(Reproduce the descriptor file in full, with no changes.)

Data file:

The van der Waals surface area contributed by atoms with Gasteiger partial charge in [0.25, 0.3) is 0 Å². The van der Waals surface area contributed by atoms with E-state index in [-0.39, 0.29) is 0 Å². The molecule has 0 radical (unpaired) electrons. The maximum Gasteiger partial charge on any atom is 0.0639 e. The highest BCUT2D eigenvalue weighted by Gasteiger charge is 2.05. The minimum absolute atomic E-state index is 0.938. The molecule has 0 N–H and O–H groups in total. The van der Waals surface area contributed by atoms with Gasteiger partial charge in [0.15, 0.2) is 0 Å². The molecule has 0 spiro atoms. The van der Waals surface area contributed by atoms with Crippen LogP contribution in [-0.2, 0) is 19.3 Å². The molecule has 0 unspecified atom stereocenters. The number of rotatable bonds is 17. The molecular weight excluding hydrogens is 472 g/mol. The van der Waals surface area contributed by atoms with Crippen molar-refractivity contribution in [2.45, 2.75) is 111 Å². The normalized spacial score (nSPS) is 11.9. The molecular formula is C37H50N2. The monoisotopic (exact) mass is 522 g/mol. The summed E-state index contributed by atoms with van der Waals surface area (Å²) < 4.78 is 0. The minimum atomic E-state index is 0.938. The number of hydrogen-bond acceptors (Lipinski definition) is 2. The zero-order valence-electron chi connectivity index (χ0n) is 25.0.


The van der Waals surface area contributed by atoms with Gasteiger partial charge in [0.25, 0.3) is 0 Å². The van der Waals surface area contributed by atoms with E-state index in [-0.39, 0.29) is 0 Å². The molecule has 0 radical (unpaired) electrons. The maximum Gasteiger partial charge on any atom is 0.0639 e. The highest BCUT2D eigenvalue weighted by Gasteiger charge is 2.05. The minimum absolute atomic E-state index is 0.938. The molecule has 0 N–H and O–H groups in total. The van der Waals surface area contributed by atoms with Gasteiger partial charge in [0.15, 0.2) is 0 Å². The molecule has 0 spiro atoms. The van der Waals surface area contributed by atoms with Crippen LogP contribution in [-0.2, 0) is 19.3 Å². The molecule has 0 unspecified atom stereocenters. The number of rotatable bonds is 17. The molecular weight excluding hydrogens is 472 g/mol. The van der Waals surface area contributed by atoms with Crippen molar-refractivity contribution in [2.45, 2.75) is 111 Å². The normalized spacial score (nSPS) is 11.9. The molecular formula is C37H50N2. The monoisotopic (exact) mass is 522 g/mol. The summed E-state index contributed by atoms with van der Waals surface area (Å²) < 4.78 is 0. The minimum atomic E-state index is 0.938. The number of hydrogen-bond acceptors (Lipinski definition) is 2. The zero-order valence-electron chi connectivity index (χ0n) is 25.0.